A stormy Lake Superior is a sight to behold!
This month’s FREE digital download was snapped at Lake Superior Provincial Park.
Many of our parks hibernate through the winter, but for others, the fun’s just getting started!
From Victorian farmhouses to dryland dogsledding, we’ve got some exciting events this November and December!
Garlic Mustard may sound like a gourmet condiment, but it’s actually an invasive species in North America, introduced from Europe over 100 years ago.
It is a major enemy in the ongoing battle to maintain biodiversity in Arrowhead Provincial Park and many other provincial parks. It’s considered one of Ontario’s greatest forest intruders.
Today’s post is from Alistair MacKenzie, our Natural Heritage Education & Resource Management Supervisor at Pinery Provincial Park.
I’ve been bird watching since the age of six. My dad was the main reason I began bird-watching, and he and I spent many hours in search of another species for our lists.
From the start, I was always fascinated by owls and to this day they are, hands-down, my favourite group of birds. You have to work hard to find owls given that they are usually solitary hunters and most do not roost together in communal groups. Many, but not all, are nocturnal and they are generally shy and reclusive.
Boo! The scariest night of the year is almost upon us.
As we celebrate Halloween with costumes, trick-or-treating, and plenty of scares, let’s take a look at the history behind this spooky day. Continue reading The spooky celestial history of Halloween
In today’s post, Alistair MacKenzie, Naturalist Heritage Education Supervisor at Pinery Provincial Park, recounts a dramatic encounter with an Eastern Screech Owl.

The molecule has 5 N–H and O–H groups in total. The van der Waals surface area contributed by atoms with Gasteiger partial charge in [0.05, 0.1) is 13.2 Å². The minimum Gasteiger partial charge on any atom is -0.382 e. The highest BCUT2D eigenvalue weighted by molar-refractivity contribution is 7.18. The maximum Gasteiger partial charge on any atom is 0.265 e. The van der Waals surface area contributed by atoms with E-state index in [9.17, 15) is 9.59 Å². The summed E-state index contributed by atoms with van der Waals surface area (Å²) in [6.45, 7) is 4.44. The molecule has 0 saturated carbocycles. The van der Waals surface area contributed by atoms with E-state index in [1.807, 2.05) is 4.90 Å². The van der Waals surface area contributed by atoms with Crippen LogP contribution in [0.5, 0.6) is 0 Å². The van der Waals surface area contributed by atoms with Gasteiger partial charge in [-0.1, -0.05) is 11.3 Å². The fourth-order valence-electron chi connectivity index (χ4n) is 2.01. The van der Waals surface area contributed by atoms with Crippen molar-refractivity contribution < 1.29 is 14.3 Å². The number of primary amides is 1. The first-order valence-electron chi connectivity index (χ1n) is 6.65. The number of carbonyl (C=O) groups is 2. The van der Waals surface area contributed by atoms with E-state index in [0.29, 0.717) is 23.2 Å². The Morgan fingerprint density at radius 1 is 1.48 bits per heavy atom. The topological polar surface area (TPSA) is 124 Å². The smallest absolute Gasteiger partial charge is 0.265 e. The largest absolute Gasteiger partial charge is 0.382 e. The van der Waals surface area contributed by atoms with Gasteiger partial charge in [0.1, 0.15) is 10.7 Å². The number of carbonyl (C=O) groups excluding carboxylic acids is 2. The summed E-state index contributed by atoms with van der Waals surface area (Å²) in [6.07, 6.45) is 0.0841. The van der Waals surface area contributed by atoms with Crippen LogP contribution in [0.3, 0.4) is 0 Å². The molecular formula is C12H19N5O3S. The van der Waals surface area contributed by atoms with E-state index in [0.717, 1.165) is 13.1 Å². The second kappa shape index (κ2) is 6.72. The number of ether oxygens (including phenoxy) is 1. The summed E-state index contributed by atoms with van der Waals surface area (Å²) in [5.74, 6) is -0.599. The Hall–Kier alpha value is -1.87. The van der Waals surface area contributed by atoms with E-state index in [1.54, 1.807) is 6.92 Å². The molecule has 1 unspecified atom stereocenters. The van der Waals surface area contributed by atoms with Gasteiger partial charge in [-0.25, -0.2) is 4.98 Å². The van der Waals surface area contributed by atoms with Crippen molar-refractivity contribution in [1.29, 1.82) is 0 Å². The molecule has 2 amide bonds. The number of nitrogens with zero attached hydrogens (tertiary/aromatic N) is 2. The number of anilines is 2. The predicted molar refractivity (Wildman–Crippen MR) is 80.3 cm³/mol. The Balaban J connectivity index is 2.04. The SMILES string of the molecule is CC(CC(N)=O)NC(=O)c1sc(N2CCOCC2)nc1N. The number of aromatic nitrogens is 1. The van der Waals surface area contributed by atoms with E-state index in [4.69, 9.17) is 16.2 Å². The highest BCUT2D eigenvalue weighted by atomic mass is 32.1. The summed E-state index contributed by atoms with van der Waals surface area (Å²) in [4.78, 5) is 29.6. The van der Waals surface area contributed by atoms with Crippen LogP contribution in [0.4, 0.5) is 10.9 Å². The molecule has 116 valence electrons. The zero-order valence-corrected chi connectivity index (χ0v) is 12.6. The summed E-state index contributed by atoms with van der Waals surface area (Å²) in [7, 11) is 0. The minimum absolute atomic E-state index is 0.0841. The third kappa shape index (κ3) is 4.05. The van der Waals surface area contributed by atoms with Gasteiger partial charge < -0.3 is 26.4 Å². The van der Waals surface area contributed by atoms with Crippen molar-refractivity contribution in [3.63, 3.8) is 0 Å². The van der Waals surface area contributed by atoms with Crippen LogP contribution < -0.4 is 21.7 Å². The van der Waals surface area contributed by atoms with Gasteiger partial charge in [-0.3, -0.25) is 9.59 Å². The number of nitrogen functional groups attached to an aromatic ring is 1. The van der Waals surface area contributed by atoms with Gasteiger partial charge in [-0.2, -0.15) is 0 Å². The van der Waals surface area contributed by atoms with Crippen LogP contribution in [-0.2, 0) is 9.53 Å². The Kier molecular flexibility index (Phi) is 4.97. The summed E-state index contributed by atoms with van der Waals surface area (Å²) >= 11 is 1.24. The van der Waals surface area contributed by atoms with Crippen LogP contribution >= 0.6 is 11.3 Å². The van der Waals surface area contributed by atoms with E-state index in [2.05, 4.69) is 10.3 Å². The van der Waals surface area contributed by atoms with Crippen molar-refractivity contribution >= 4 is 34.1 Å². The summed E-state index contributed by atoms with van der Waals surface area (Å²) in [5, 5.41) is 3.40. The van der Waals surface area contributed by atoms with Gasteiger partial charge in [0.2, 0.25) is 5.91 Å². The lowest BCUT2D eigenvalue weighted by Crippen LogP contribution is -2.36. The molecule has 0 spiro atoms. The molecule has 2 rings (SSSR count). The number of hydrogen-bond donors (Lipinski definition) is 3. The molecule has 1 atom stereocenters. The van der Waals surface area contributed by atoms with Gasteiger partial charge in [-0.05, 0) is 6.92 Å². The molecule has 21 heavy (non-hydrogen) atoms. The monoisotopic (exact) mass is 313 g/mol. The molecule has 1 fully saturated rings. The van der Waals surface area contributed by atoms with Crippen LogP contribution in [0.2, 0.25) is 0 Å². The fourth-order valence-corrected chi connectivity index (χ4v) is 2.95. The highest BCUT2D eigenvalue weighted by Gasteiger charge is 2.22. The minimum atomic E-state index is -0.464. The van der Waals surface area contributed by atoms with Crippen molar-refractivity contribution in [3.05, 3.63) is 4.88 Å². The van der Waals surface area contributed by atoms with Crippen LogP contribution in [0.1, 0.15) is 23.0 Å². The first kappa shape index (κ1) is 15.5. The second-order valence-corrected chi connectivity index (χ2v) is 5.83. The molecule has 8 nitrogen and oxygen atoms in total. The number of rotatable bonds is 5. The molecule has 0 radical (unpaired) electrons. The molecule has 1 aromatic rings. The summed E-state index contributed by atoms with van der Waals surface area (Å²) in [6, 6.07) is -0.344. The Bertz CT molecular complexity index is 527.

We desperately needed to confirm breeding evidence for Eastern Screech Owls in our survey squares for the Ontario Breeding Bird Atlas back in 2005.
It was our last chance given that the atlas was wrapping up the collection period and I was frustrated since I confidently knew that screech owls did indeed breed in the park, but sadly we just hadn’t managed to be in the right place at the right time to confirm it.
Today’s post comes from David LeGros, one of our Algonquin Provincial Park naturalists.
As the crisp fall days get colder and the occasional dusting of snow whitens the landscape, we know that winter is just around the corner. For the countless songbirds of our forests, they avoid our cold winters and lack of food by migrating south.
Other animals are adapted to the cold conditions and may grow a thicker coat of fur or feathers. Some, we think, have the enviable ability to sleep away the long Ontario winter by hibernating.
There are few sounds more haunting than the howl of a pack of wolves in the dead of night. It makes the hair on the back of our necks stand up!
But are these creatures really the “big bad wolves” we remember from bedtime stories?
Today’s post was contributed by Ryan Rea, a natural heritage educator at Algonquin Provincial Park.
One look at a map of Algonquin and you can’t help but be fascinated by all of the names of the some 2,000 lakes.
You might think that snakes are creatures of the night, slithering around in the dark, looking for prey and striking when they find it.
But you’d be wrong. Most of our snakes are active during the day, though the Eastern Massasauga Rattlesnake, Milksnake and Ring-necked Snake do come out at night.